Myanmar Government side-lining democratic reform, resorting to military era repression: UN expert
The human rights situation in Myanmar continues to deteriorate, as the civilian government fails to bring about democratic reforms and instead resorts to the kind of repression carried out under previous military regimes, said the UN human rights expert Yanghee Lee, speaking at the end of an 11-day mission to neighbouring Thailand and Bangladesh.
Ms. Lee, the Special Rapporteur on the situation of human rights in Myanmar, described the “democratic space” in Myanmar (including freedom of speech and association) as “fragile,” with religious and ethnic divisions remaining across the country, as well as the marginalization and discrimination of minorities: “I am greatly concerned that the enduring repressive environment is discouraging people from speaking out freely about human rights violations and injustices’, she said.
She added that “disagreements, criticism and debate are healthy and necessary in any functioning democracy. Journalists and human rights defenders continue to be targeted for exercising their right to freedom of expression. I call on the authorities to end this mistreatment and immediately release all those unjustly imprisoned.”
The human rights situation in Myanmar, she said, has been further complicated by fighting in several regions of the country, undermining the prospects that some 162,000 Internally Displaced People (IDPs) in the area will be able to return home.
The Myanmar government plan to close IDP camps and relocate people to remote areas, she added, far from their places of origin and removed from economic opportunities and humanitarian support. Whilst they have consulted with the UN on the subject of camp closures, the government have failed to consult with IDPs or organizations working with the displaced populations, and the return of people to their places of origin must be in accord with international standards of safety, voluntariness, dignity and sustainability.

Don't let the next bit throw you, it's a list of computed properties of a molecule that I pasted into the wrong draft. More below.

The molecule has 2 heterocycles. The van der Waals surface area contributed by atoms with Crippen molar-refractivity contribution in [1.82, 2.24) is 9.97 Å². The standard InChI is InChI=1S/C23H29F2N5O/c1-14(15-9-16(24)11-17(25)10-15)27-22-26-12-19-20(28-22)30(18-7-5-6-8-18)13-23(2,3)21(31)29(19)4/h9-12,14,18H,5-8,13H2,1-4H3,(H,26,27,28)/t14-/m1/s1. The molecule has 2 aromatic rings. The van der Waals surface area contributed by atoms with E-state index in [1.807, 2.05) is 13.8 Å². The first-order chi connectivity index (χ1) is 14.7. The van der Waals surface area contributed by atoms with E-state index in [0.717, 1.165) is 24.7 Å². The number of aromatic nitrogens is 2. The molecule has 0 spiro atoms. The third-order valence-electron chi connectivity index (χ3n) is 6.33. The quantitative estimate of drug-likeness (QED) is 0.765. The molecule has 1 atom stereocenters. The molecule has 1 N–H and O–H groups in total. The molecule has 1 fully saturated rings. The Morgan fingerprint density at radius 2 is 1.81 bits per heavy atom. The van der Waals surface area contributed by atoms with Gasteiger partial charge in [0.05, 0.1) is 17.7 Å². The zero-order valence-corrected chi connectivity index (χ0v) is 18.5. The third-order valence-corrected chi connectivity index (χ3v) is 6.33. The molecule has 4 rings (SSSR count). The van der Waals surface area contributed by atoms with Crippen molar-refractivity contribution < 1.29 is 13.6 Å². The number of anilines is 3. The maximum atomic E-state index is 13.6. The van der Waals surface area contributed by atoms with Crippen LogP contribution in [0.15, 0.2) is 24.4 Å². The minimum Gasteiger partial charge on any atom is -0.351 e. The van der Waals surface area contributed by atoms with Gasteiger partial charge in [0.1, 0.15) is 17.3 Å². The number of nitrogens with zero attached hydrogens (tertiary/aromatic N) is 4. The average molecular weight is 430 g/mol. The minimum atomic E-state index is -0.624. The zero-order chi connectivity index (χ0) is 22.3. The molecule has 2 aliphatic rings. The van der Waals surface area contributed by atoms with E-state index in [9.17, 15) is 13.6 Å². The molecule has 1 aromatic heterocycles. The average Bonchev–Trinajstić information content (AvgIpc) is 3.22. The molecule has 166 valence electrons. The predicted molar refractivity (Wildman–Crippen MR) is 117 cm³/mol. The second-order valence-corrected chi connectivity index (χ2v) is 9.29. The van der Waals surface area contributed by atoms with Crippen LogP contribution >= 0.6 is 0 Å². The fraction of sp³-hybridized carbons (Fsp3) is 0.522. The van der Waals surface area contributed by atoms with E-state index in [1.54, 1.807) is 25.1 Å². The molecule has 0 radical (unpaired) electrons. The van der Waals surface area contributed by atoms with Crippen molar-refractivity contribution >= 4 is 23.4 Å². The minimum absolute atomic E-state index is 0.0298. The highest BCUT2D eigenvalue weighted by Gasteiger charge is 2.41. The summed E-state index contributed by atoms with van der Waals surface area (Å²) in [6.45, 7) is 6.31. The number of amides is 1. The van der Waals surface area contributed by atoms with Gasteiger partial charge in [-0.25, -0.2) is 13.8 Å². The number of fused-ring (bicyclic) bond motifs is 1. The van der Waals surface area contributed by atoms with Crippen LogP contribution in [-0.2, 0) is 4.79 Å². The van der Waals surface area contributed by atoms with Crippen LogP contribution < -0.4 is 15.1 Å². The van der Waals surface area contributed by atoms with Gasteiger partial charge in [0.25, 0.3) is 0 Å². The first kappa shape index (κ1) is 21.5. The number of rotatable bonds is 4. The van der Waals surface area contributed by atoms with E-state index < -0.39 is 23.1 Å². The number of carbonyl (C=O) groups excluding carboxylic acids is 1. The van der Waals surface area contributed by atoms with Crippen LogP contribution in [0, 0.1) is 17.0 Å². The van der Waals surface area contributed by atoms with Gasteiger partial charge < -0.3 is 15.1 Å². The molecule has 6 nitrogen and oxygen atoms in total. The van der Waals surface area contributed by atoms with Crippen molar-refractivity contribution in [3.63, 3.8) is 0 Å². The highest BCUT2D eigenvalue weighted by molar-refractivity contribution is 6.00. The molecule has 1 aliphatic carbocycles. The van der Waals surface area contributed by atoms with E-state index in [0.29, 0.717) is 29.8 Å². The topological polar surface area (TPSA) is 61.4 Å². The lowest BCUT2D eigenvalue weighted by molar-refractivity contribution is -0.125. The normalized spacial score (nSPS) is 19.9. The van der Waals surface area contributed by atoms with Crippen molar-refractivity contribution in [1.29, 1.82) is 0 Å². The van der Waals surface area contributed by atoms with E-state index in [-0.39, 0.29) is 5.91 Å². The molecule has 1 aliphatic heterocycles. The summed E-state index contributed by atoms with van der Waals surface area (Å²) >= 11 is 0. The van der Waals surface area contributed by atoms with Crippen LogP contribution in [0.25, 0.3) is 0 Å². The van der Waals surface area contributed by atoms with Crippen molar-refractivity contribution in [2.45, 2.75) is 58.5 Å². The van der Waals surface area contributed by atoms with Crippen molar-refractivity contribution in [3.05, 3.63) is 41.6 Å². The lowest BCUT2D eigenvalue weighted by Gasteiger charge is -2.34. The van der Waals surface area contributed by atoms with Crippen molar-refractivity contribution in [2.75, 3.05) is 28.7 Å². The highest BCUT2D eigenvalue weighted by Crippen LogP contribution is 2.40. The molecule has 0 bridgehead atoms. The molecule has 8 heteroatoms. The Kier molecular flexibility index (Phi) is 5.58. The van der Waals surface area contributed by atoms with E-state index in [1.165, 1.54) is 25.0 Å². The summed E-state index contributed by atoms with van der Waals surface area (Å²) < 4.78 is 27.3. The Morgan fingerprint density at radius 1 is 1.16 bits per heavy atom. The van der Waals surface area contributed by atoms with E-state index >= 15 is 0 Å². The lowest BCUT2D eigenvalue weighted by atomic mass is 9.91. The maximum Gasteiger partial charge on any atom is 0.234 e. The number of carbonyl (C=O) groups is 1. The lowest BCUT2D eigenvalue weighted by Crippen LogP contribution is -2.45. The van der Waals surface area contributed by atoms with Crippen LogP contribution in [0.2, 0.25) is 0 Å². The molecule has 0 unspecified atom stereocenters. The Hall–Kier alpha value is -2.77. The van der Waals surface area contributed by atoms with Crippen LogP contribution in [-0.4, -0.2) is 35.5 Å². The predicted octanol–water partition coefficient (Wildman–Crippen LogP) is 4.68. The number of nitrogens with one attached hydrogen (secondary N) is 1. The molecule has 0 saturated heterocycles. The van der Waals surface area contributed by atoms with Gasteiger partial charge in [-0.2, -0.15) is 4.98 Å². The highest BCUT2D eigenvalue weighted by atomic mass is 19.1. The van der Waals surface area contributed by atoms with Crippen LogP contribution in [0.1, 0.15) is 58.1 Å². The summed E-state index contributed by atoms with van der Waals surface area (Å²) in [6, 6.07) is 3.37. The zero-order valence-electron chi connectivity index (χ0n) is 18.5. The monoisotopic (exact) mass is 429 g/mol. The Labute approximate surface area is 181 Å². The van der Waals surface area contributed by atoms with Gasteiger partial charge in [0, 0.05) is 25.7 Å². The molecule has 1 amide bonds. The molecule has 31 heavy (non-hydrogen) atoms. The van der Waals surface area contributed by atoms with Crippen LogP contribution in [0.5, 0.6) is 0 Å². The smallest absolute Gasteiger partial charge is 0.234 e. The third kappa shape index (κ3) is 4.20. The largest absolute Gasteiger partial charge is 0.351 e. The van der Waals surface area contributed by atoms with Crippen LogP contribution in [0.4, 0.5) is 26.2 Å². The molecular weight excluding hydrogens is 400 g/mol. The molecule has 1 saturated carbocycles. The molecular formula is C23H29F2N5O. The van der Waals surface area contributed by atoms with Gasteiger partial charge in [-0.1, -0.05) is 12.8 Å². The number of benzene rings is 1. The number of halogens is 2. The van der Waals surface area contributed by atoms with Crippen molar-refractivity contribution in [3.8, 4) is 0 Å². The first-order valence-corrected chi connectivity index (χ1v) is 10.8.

Ms. Lee expressed her deep concern that Internally Displaced People (IDPs) are particularly vulnerable to losing their rights to ancestral homelands, following recent amendments to a law that permits the government to expropriate land, from ethnic areas – including Rakhine, Kachin, Shan and Kayin State where communities have depended on this land for their livelihoods, traditions and culture for generations – at particular risk.
No Rohingya returns, rather ‘a sustained campaign of violence’
As for the potential return of the hundreds of thousands of Rohingya refugees, Ms. Lee stated that Myanmar is not working to created conditions for their return, but is instead engaging in a “sustained campaign of violence, intimidation and harassment.”
She shared testimony from Rohingya refugees she met during her visit to the refugee camp in Cox’s Bazar, Bangladesh, citing a fresh arrival to the camp who said that her father had been stabbed to death by Myanmar security forces; a refugee who fled with his entire family after his mother and sister were abducted and raped; and videos in which she saw houses burning in Muangdaw township, which, according to information gathered by her team, were set alight by Myanmar security forces working in concert with Rakhine extremists. Under Myanmar’s plan for the return of Rohingya, according to reports in November 2018, Muangdaw was identified as a resettlement area.
Refugees must have say in any island relocation
Ms. Lee also visited the island of Bhashan Char, which the Bangladesh Government is reportedly transforming into a camp for some of the Rohingya refugees, despite concerns that it could be vulnerable to extreme weather events such as cyclones.
She told journalists at a press conference on Friday in the Bangladeshi capital, Dhaka, that she was anxious about whether the conditions on the island, which she described as isolated, are adequate to fulfil the needs and rights of Rohingya’s refugees: “If any plans are made about refugee relocation in the future, refugees must be fully engaged and participate in the process,” she said. “Without a protection framework agreed with the humanitarian community, the plans cannot move forward.”